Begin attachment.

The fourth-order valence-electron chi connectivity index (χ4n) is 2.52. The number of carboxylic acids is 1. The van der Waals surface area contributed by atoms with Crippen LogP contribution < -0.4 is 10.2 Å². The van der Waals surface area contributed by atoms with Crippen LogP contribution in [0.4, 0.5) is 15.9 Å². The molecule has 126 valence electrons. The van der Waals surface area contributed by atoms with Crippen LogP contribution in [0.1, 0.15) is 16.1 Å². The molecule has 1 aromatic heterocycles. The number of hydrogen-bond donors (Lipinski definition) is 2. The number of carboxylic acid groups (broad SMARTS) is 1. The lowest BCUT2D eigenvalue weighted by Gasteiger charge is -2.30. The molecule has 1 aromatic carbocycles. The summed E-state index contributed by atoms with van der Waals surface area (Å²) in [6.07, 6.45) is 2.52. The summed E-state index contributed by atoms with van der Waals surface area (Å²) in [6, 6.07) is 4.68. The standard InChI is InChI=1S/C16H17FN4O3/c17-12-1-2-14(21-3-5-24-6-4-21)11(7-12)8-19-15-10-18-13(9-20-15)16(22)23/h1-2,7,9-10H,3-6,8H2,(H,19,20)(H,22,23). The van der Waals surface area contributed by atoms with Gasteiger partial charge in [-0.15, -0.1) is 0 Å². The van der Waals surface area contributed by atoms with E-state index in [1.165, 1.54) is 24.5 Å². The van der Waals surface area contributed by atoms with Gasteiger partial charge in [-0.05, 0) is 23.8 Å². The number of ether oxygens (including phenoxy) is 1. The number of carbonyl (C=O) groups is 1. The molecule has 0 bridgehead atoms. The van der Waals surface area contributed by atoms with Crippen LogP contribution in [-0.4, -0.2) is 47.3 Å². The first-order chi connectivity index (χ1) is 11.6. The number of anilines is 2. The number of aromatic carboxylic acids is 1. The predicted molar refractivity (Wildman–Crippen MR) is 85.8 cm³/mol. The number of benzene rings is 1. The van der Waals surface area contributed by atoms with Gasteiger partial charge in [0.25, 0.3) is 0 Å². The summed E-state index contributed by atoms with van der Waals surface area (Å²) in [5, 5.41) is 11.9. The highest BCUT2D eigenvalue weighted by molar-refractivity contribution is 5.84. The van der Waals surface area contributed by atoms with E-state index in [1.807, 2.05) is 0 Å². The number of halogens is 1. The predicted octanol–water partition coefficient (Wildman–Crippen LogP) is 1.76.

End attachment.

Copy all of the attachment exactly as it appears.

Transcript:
The fourth-order valence-electron chi connectivity index (χ4n) is 2.52. The number of carboxylic acids is 1. The van der Waals surface area contributed by atoms with Crippen LogP contribution < -0.4 is 10.2 Å². The van der Waals surface area contributed by atoms with Crippen LogP contribution in [0.4, 0.5) is 15.9 Å². The molecule has 126 valence electrons. The van der Waals surface area contributed by atoms with Crippen LogP contribution in [0.1, 0.15) is 16.1 Å². The molecule has 1 aromatic heterocycles. The number of hydrogen-bond donors (Lipinski definition) is 2. The number of carboxylic acid groups (broad SMARTS) is 1. The lowest BCUT2D eigenvalue weighted by Gasteiger charge is -2.30. The molecule has 1 aromatic carbocycles. The summed E-state index contributed by atoms with van der Waals surface area (Å²) in [6.07, 6.45) is 2.52. The summed E-state index contributed by atoms with van der Waals surface area (Å²) in [6, 6.07) is 4.68. The standard InChI is InChI=1S/C16H17FN4O3/c17-12-1-2-14(21-3-5-24-6-4-21)11(7-12)8-19-15-10-18-13(9-20-15)16(22)23/h1-2,7,9-10H,3-6,8H2,(H,19,20)(H,22,23). The van der Waals surface area contributed by atoms with Gasteiger partial charge in [-0.15, -0.1) is 0 Å². The van der Waals surface area contributed by atoms with E-state index in [1.165, 1.54) is 24.5 Å². The van der Waals surface area contributed by atoms with Gasteiger partial charge in [-0.05, 0) is 23.8 Å². The number of ether oxygens (including phenoxy) is 1. The number of carbonyl (C=O) groups is 1. The molecule has 0 bridgehead atoms. The van der Waals surface area contributed by atoms with Crippen LogP contribution in [-0.4, -0.2) is 47.3 Å². The first-order chi connectivity index (χ1) is 11.6. The number of anilines is 2. The number of aromatic carboxylic acids is 1. The predicted molar refractivity (Wildman–Crippen MR) is 85.8 cm³/mol. The number of benzene rings is 1. The van der Waals surface area contributed by atoms with Gasteiger partial charge in [0.25, 0.3) is 0 Å². The summed E-state index contributed by atoms with van der Waals surface area (Å²) in [5, 5.41) is 11.9. The highest BCUT2D eigenvalue weighted by molar-refractivity contribution is 5.84. The van der Waals surface area contributed by atoms with E-state index in [1.807, 2.05) is 0 Å². The number of halogens is 1. The predicted octanol–water partition coefficient (Wildman–Crippen LogP) is 1.76.